The Canadian penny went out to accolades, fond memories and live, national television coverage.
Finance Minister Jim Flaherty, alongside Francois Gendron, set-up operator at the Royal Canadian Mint, pushed the buttons and the final penny fell into a glass bowl on Friday.
“It kinda touched the heart a bit to see the last penny struck,” said Gendron, who has been working at Winnipeg’s Mint for 34 years. “But it’s reality.”
Gendron recalled as a boy being able to buy “a lot of candy” with pennies found on the streets. Those days, he said, are in the past.
Flaherty also remembered fondly the days when pennies had more purchasing power and did not cost the government more money to produce than what they’re worth, which today stands at a 1.6-cent production cost for one penny.
He said the government will save $11 million a year of taxpayers’ money by no longer pressing pennies.
Both Flaherty and St. Boniface MP Shelly Glover urged Canadians to donate their pennies to charities such as Habitat for Humanity.
“I can think of no better tribute for this historic coin,” added Flaherty.
Sandy Hopkins, CEO of Habitat for Humanity in Manitoba, said his organization is very appreciative of this opportunity and every cent will go towards building homes.
“It costs individuals very little but collectively will have a huge impact on the community,” he said. “It means another five or six dozen homes could be built across the country.”
The ceremony at the Mint drew dozens of people, who watched through the first and second-floor windows that separate the visitors’ area from the production side.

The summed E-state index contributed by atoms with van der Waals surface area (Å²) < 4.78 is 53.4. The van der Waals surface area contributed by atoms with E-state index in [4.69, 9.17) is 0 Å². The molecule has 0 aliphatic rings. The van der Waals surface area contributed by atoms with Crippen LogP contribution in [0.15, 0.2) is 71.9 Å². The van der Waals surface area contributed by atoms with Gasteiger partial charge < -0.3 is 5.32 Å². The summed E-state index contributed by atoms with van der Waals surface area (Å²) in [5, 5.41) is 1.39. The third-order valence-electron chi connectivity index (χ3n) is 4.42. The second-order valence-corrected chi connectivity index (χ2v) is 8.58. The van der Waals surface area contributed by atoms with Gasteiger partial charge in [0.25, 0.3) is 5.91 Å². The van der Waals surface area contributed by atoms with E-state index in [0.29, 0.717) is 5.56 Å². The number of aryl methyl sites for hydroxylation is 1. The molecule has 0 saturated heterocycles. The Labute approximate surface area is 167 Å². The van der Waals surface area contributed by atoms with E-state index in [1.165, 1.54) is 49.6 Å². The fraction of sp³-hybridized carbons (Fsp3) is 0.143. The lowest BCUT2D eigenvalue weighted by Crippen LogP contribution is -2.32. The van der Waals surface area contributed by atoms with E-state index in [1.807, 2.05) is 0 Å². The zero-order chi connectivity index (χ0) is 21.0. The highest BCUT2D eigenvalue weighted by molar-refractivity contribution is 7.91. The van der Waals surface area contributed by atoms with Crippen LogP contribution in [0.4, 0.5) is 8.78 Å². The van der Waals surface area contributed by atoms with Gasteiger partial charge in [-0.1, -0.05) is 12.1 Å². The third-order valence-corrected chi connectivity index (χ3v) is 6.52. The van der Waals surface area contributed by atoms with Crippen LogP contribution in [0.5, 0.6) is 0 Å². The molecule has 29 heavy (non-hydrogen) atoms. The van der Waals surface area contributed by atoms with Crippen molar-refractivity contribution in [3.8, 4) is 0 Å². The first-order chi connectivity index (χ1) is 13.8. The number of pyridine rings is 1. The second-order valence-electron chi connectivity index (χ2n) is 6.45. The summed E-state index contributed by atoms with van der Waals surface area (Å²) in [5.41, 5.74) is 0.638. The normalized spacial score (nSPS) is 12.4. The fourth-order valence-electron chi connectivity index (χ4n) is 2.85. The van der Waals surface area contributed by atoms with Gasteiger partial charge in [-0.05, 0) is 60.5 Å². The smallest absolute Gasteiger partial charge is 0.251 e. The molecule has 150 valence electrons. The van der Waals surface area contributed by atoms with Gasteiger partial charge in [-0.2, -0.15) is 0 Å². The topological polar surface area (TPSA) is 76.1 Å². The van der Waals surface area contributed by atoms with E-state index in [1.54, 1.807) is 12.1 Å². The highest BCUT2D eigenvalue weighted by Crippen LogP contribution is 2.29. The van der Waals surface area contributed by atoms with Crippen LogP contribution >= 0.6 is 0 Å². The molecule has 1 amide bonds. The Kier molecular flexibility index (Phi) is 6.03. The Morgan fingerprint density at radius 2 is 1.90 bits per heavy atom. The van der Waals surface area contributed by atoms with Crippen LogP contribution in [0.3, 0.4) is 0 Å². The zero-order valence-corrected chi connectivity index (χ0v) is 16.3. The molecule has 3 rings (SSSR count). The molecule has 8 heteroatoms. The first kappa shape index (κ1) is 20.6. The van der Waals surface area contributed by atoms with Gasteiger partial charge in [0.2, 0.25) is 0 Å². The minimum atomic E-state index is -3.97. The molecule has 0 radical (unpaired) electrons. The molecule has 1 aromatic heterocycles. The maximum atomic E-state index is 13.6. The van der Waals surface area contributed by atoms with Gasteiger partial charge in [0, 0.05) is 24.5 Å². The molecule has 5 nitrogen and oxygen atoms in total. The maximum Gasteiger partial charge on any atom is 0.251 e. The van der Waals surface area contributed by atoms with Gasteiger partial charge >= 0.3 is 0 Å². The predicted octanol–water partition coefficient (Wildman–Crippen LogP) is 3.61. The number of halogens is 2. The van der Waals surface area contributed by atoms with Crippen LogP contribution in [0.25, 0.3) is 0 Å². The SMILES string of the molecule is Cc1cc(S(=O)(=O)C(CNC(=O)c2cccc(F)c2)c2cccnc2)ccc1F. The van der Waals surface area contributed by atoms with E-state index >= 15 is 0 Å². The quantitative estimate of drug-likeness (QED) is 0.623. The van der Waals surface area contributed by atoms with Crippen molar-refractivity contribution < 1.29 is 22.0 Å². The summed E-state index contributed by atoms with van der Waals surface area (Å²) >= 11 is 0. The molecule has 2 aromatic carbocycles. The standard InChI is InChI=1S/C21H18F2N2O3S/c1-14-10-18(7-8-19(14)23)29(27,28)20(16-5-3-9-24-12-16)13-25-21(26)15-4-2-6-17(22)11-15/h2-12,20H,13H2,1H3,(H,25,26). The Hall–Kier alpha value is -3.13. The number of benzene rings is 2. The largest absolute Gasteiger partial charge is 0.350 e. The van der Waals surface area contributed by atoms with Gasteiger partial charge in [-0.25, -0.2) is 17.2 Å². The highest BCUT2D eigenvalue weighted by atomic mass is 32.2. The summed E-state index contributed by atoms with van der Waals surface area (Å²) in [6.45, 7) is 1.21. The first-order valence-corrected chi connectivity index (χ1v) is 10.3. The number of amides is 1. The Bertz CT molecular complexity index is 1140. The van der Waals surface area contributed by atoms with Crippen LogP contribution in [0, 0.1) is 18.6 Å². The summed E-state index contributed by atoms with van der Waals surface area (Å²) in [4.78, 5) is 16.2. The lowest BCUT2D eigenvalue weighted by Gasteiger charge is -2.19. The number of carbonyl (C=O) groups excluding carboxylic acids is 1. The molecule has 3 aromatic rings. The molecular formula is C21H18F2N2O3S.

Rolena Krawec and granddaughter Breanna Parbst were two of those onlookers who happened to be visiting family in Winnipeg when they found out about the ceremony by text message.
“We decided, ‘Yeah, that’s history, we gotta go,’ so we jumped in the car and came,” said Krawec, who lives in Weirdale, Sask. “I felt incredibly lucky to be here for this historic moment. It’s not often one gets to participate in Canadian history.”
The last penny will be entrusted to the Currency Museum of the Bank of Canada in Ottawa, while the final million coins struck before it are to be sold as collectors’ items, said Ian Bennett, president and CEO of the Royal Canadian Mint.
Flaherty said no jobs will be lost at the Mint due to the end of the penny, and also announced on Friday that the Mint had secured a deal to make 40 million coins for Ghana.
The last penny was pressed at the Winnipeg plant because it is responsible for the production of circulation coins. The other plant, in Ottawa, makes special edition coins.
According to the Royal Canadian Mint, since the first penny was produced in 1908, 35 billion pennies have been minted in Canada.